5.5 – Cell Division

Nelson Questions
5.5 – Cell Division
1) What is cytokinesis?
2) How do the new cells formed during cell division compare with the
initial cell?
3) List and describe four phases of mitosis.
4) A normal human cell has 46 chromosomes. After the cell has
undergone mitosis, how many chromosomes would you expect to find
in each cell?
5.8 Reproduction and Cell Division
1) How is asexual reproduction different from sexual reproduction?
2) Why must the genetic material of the cell be duplicated before cell
division begins?
3) How is the zygote, produced by sexual reproduction, different from
daughter cells, produced by asexual reproduction?
a. Describe briefly five types of asexual reproduction.
b. Choose one type of asexual reproduction. Explain how a plant
nursery could make use of it.
5) Identify the type of asexual reproduction in each of the following
a. A multicellular algae is struck by a wave. The algae breaks up
and each new piece grows into a new organism.
b. A new tree begins to grow from the root of a nearby tree.
c. A small cell begins to grow on the outside of another cell.
Eventually, it breaks away from the larger cell and continues to
6) What advantages might an organism have that can reproduce
6.9 Cloning
1) What is binary fission?
2) How are plants cloned?
3) What is an enucleated cell?
4) Describe how nuclear transplants are used to clone animals, such as
5) If the nucleus were extracted from a human adult cell and placed into
an enucleated egg, how could you distinguish the cloned individual
from the original?
6) Dolly was not the first cloned animal, nor was she the first mammal
clone. What made her cloning special?
7) Imagine that farmers were able to easily clone any animal in their herd
or flock. What might be the benefits for food production? Would
there be any disadvantages? Explain.
7.3 Reproduction in Flowering Plants
1) Many plants are hermaphrodites. Explain.
2) Name the male and female sex cells of the flower.
3) What is pollination? How does it occur?
4) Explain how fruit is formed.
5) There is no question five.
6) Speculate how fruit formation helps plants spread their seeds. Use
several different fruits as examples.
7) Have you every noticed that hummingbirds are attracted to red
trumpet-shaped flowers? The long beak and hovering flight of the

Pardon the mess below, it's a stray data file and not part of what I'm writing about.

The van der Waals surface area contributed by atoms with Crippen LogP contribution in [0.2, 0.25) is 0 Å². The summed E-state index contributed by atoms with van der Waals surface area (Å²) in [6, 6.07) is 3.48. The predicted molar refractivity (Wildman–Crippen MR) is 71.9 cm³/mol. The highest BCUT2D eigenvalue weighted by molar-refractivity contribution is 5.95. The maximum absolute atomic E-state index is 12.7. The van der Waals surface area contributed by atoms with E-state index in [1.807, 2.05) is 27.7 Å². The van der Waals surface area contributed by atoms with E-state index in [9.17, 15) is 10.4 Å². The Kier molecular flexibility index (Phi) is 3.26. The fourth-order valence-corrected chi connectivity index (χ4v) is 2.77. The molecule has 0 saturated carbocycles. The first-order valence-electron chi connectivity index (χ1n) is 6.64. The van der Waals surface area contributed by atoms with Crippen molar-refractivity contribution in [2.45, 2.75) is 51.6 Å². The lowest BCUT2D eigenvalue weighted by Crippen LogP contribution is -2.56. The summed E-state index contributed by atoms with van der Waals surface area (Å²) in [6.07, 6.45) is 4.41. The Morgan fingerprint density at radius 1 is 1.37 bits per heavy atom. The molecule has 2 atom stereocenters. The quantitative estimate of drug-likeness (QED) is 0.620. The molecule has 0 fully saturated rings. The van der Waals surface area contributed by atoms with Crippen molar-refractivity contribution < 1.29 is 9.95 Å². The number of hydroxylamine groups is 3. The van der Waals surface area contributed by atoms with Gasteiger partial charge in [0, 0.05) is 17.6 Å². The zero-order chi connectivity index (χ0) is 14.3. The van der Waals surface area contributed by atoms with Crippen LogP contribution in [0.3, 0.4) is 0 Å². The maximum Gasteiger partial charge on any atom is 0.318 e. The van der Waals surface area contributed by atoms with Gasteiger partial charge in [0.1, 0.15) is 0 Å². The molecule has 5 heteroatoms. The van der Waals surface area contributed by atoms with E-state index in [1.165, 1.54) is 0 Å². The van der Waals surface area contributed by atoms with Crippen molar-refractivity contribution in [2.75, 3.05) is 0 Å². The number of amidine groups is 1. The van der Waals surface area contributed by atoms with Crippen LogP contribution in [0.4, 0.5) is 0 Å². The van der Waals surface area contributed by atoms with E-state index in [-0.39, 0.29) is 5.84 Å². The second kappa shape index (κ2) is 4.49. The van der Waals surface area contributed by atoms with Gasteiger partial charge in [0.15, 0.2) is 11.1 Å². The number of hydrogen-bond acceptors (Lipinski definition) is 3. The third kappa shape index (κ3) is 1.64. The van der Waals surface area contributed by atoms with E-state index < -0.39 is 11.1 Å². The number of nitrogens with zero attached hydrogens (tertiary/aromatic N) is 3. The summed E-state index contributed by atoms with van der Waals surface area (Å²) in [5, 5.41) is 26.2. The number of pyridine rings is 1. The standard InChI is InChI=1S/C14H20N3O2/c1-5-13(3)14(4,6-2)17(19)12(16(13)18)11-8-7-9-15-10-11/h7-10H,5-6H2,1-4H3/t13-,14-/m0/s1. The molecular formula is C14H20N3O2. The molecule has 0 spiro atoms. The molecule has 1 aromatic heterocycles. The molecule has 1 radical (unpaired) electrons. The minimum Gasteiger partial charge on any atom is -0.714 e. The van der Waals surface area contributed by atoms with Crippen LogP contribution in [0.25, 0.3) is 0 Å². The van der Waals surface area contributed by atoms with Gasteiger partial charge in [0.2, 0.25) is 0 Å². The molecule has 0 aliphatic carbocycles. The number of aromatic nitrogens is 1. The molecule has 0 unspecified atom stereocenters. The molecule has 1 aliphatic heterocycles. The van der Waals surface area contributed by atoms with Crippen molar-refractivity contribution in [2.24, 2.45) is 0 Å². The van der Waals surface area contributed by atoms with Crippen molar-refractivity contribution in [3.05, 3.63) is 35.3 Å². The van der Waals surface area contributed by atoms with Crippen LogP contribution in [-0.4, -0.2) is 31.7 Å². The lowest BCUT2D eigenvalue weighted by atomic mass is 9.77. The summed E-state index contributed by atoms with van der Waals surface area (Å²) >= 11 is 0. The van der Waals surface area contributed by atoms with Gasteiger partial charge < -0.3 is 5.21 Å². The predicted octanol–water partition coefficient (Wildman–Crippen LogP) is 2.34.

hummingbird make it ideally suited for getting nectar from these
flowers. In the process, they pollinate the plants. Provide other
examples of how flowers and animals have developed special
structures to ensure pollination.
7.5 Reproduction of Plants for Food
1) Why is increasing food production such a great concern?
2) How might grafting and selective breeding help increase food
3) How do cloning and grafting limit biodiversity?
4) Historically, humans have used about 700 different species of plants.
Today, we rely heavily on only about 20 species. Why might it be
dangerous to reduce the number of plants used by people?
5) Many farmers grow a single crop on large areas of farmland. What
are the advantages and disadvantages of this practice?
7.6 Sex Cell Development in Males
1) What features of the sperm cell make it well suited for movement?
2) What are seminferous tubules?
3) Describe the development of the sperm.
4) What are the functions of testosterone?
5) Describe the differences between mature sperm cells and reproductive
6) Why do sperm die only a few days after they are produced?
7.7 Sex Cell Development in Females
1) Where are egg cells produced?
2) What is the site of fertilization?
3) In which structure does the embryo develop?
4) What are the two types of follicle cells found in the ovary? Explain
the function of each of the cell types.
5) Describe ovulation.
6) How is the corpeus luteum formed? Explain its function.
7) If the ovaries of a woman are removed, would she be able to give
birth to a baby? Support your answer.
8) Ectopic pregnancies occur when the embryo becomes implanted in the
oviduct rather than the uterus. Speculate about some of the
difficulties that would be experienced by such a pregnancy.